Wednesday, May 31, 2006

Morocco traffickers get rich peddling European dream

They get rich luring the young with tales of a promised land, they impoverish families with huge fees and up to a fifth of their clients end up dead.

But for poor Moroccans desperate for a new start in life, immigrant trafficking gangs are modern-day Robin Hoods who risk jail to spirit their clients into fortress Europe.

Belgacem Abdelilah was looking after himself and his widowed mother by hawking sunglasses in his home town of Khouribga when an acquaintance offered him a trip to Spain.

"I thought 'If so many illiterate people can make a go of it in Europe, why shouldn't I?' I was the only man in the family -- it was my duty."

His mother sold her jewellery and borrowed from relatives to pay the trafficker.

Abdelilah was holed up for 15 days in a seedy hotel in the Spanish enclave of Ceuta before he was told the ferry supposed to take him and his companions to the mainland was no more than a flimsy, five-metre (16 ft) wooden boat.

"I went down on my knees and said the prayer you normally give for someone already dead," he says. "It was as if we already knew our fate."

Thrown around by the waves, the boat crawled within sight of the lights of Spain before it began to rain. The vessel filled with water and sank. Abdelhilal was pulled from the water by a Spanish coastguard, whose name -- Paco -- he adopted in gratitude.

He was returned to Morocco shortly afterwards.


According to the Red Cross, more than 1,000 people have died this year trying to reach Spain's Canary Islands across the Atlantic. Fishing boats packed with people from sub-Saharan Africa arrive in the Canaries each day.

"The people who take these pateras (boats) are the immigrant proletariat," says Khalil Jemmah, who works with Abdelilah at Moroccan illegal immigrant family support group AFVIC in Khouribga.

"Many have never seen the sea and have no idea of the danger."

Tightened surveillance and reinforced coastal patrols have made it harder than ever for African migrants to reach Europe.

Their desperation means more money for the gangs in control of the remaining migrant routes, who can charge huge sums while paying little regard to safety and offering no guarantee of success.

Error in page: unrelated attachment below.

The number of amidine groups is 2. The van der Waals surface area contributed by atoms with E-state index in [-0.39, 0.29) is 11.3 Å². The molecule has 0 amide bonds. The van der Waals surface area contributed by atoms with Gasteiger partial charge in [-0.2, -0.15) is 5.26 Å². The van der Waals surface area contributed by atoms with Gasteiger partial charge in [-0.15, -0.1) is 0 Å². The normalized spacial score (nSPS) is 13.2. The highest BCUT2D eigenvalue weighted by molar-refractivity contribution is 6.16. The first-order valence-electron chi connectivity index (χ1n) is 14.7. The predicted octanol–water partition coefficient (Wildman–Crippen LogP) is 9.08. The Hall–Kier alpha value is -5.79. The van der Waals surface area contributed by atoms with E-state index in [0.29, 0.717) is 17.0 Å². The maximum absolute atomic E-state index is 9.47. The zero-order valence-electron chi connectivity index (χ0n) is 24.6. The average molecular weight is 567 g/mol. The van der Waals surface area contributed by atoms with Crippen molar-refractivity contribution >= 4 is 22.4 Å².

It costs almost 3,000 euros ($3,829) for a seat in a patera, says Abdelilah, in a country where the annual minimum wage is about 2,400 euros.

For a fake passport, the fee is around 6,000 euros while those who can afford it can buy a non-existent European work contract for up to 9,000 euros.

A cheaper option is a brief marriage to a Moroccan living in Europe.

"You wouldn't believe how many weddings there are here in August when the expats come home, and how many divorces in October and November," says Abdelilah.

According to AFVIC, two-thirds of the illegal Moroccan migrants arrested by Spanish authorities in recent years come from the farming and phosphate mining region south of Khouribga, 120 km (75 miles) southeast of the economic capital Casablanca.

Generations have left here to seek work in the factories of France, Spain and Italy but with the end of the era of mass labour in Europe, the doors slammed shut.


Over 1 million Moroccans still escape poverty thanks to money sent or brought home by relatives abroad, according to Mohammed Khachani, president of the Moroccan Migration Study and Research Association.

The government has opened a regional investment centre in Khouribga and is gradually extending roads, electricity lines and running water.

But some locals complain that expats fritter away the funds they repatriate on big houses, cars and consumer goods instead of investing in local initiatives and job-creating enterprises.

Meanwhile, youngsters are driven to distraction by images of western success and by the wealth flaunted by the expats.

"Some people live for 11 months of the year in difficult conditions in Europe but spend their one month back home showing off," says Khachani.

Twenty-year-old Samadi Najat's husband walked out one day and never came back. Weeks later, while watching television, she discovered he had drowned trying to cross from Tunisia to Italy.

Left to tend a rented flock of sheep and goats, a baby daughter and an ageing mother in a small, run-down farmhouse, Najat is under pressure from relatives to return the money her husband borrowed to pay his trafficker.

"My husband's mother still can't believe he is dead," says Najat. "And I'm still waiting for the death certificate. Without it I can't sell up here and start a new life."

Six of Najat's relatives have died trying to reach Europe. In her commune of Fokra, near Khouribga, 65 were lost in one night when their boat capsized. The case led to rare prosecutions for three traffickers, who received jail sentences totaling 44 years.

But most continue to ply their trade unperturbed, partly by offering migrants who are caught a second or even a third chance at no charge if they keep silent.

And the risk of prison makes illegal migrants think twice before pointing the finger at their trafficker.

"Victims risk six to 12 months in prison if they come clean. We need a change to the law to remove this protection for the traffickers," says Khalil Jemmah.


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